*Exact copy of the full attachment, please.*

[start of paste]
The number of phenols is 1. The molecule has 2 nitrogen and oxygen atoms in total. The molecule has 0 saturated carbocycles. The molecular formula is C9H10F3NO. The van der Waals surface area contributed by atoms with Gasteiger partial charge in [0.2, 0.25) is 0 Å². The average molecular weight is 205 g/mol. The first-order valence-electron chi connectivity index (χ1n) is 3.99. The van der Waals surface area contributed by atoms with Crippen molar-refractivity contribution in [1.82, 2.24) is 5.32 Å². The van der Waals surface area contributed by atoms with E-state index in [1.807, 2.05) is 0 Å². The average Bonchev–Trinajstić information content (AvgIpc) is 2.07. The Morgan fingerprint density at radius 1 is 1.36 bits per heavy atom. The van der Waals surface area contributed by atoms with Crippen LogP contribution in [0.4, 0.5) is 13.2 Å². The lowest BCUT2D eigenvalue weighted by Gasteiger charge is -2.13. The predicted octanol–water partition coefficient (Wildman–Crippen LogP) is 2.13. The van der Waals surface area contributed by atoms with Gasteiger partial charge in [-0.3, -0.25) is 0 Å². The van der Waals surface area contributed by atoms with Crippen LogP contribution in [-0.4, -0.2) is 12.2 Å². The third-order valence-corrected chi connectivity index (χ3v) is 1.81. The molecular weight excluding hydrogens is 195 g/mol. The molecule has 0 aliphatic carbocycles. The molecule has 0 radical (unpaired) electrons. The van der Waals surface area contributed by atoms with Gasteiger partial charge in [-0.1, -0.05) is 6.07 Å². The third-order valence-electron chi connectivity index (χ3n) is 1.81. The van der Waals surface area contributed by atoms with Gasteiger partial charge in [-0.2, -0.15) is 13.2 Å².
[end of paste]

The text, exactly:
The number of phenols is 1. The molecule has 2 nitrogen and oxygen atoms in total. The molecule has 0 saturated carbocycles. The molecular formula is C9H10F3NO. The van der Waals surface area contributed by atoms with Gasteiger partial charge in [0.2, 0.25) is 0 Å². The average molecular weight is 205 g/mol. The first-order valence-electron chi connectivity index (χ1n) is 3.99. The van der Waals surface area contributed by atoms with Crippen molar-refractivity contribution in [1.82, 2.24) is 5.32 Å². The van der Waals surface area contributed by atoms with E-state index in [1.807, 2.05) is 0 Å². The average Bonchev–Trinajstić information content (AvgIpc) is 2.07. The Morgan fingerprint density at radius 1 is 1.36 bits per heavy atom. The van der Waals surface area contributed by atoms with Crippen LogP contribution in [0.4, 0.5) is 13.2 Å². The lowest BCUT2D eigenvalue weighted by Gasteiger charge is -2.13. The predicted octanol–water partition coefficient (Wildman–Crippen LogP) is 2.13. The van der Waals surface area contributed by atoms with Gasteiger partial charge in [-0.3, -0.25) is 0 Å². The van der Waals surface area contributed by atoms with Crippen LogP contribution in [-0.4, -0.2) is 12.2 Å². The third-order valence-corrected chi connectivity index (χ3v) is 1.81. The molecular weight excluding hydrogens is 195 g/mol. The molecule has 0 aliphatic carbocycles. The molecule has 0 radical (unpaired) electrons. The van der Waals surface area contributed by atoms with Gasteiger partial charge in [-0.1, -0.05) is 6.07 Å². The third-order valence-electron chi connectivity index (χ3n) is 1.81. The van der Waals surface area contributed by atoms with Gasteiger partial charge in [-0.2, -0.15) is 13.2 Å².